You should see a few other types of editable content, including groups, users and sites. These are core features Django ships with by default.

.. _"I can't log in" questions: ../faq/#the-admin-site

Make the poll app modifiable in the admin =========================================

But where's our poll app? It's not displayed on the admin index page.

Just one thing to do: We need to specify in the Poll model that Poll objects have an admin interface. Edit the mysite/polls/ file and make the following change to add an inner Admin class::

class Poll(models.Model):

# ... class Admin:


The class Admin will contain all the settings that control how this model appears in the Django admin. All the settings are optional, however, so creating an empty class means "give this object an admin interface using all the default options."

Now reload the Django admin page to see your changes. Note that you don't have to restart the development server -- the server will auto-reload your project, so any modifications code will be seen immediately in your browser.

Explore the free admin functionality ====================================

Now that Poll has the inner Admin class, Django knows that it should be displayed on the admin index page:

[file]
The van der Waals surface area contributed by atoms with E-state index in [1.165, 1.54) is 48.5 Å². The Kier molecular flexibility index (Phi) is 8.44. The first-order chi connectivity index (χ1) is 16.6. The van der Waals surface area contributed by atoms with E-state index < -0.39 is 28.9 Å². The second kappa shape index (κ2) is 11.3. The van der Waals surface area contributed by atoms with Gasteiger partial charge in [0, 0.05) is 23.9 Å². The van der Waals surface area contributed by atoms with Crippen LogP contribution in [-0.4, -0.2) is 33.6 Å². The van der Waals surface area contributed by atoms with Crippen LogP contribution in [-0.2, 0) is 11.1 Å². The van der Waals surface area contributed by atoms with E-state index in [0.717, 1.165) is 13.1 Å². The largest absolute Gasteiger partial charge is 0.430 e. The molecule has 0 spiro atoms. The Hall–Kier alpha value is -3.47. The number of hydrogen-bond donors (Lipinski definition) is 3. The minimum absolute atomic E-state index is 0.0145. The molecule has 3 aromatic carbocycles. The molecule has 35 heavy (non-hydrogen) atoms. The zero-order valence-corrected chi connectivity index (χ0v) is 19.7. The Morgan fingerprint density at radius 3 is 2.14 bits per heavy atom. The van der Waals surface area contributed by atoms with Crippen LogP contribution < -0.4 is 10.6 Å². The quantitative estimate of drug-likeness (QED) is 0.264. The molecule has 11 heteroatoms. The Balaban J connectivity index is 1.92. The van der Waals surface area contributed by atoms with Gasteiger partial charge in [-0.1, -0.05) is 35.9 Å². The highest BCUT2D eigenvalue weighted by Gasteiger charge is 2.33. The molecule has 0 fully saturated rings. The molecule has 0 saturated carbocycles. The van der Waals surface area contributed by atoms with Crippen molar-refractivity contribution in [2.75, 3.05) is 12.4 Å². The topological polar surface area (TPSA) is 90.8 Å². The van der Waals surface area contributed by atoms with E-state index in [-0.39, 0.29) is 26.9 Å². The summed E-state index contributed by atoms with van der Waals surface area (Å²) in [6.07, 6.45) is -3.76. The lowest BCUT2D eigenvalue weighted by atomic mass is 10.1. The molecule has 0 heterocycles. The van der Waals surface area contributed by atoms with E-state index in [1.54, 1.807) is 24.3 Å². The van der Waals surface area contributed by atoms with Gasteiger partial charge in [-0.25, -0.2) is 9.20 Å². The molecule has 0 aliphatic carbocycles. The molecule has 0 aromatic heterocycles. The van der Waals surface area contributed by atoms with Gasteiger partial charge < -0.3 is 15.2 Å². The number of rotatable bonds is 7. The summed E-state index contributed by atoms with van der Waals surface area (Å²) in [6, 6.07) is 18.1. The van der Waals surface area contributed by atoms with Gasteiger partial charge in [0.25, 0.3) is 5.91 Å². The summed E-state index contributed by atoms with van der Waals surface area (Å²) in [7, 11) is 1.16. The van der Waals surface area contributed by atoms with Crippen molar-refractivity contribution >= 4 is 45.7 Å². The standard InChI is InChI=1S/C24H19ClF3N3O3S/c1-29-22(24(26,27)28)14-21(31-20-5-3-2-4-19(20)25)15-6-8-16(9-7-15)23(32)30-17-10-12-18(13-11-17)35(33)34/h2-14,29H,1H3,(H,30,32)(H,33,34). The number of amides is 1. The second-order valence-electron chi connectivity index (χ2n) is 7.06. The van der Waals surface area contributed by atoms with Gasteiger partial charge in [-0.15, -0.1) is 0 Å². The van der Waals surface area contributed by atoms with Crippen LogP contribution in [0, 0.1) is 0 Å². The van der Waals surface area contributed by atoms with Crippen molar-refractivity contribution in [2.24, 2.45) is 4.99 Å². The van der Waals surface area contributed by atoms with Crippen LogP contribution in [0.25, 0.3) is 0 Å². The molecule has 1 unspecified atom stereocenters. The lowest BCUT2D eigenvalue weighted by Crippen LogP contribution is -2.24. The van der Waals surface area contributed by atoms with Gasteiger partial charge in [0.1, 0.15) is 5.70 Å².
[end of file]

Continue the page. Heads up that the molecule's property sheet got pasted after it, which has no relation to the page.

.. image::

:alt: Django admin index page, now with polls displayed :target:

Click "Polls." Now you're at the "change list" page for polls. This page displays all the polls in the database and lets you choose one to change it. There's the "What's up?" poll we created in the first tutorial:

.. image::

:alt: Polls change list page :target:

Click the "What's up?" poll to edit it:

.. image::

:alt: Editing form for poll object :target:

Things to note here:

  • The form is automatically generated from the Poll model.
  • The different model field types (models.DateTimeField, models.CharField) correspond to the appropriate HTML input widget. Each type of field knows how to display itself in the Django admin.
  • Each DateTimeField gets free JavaScript shortcuts. Dates get a "Today" shortcut and calendar popup, and times get a "Now" shortcut and a convenient popup that lists commonly entered times.

The bottom part of the page gives you a couple of options:

  • Save -- Saves changes and returns to the change-list page for this type of object.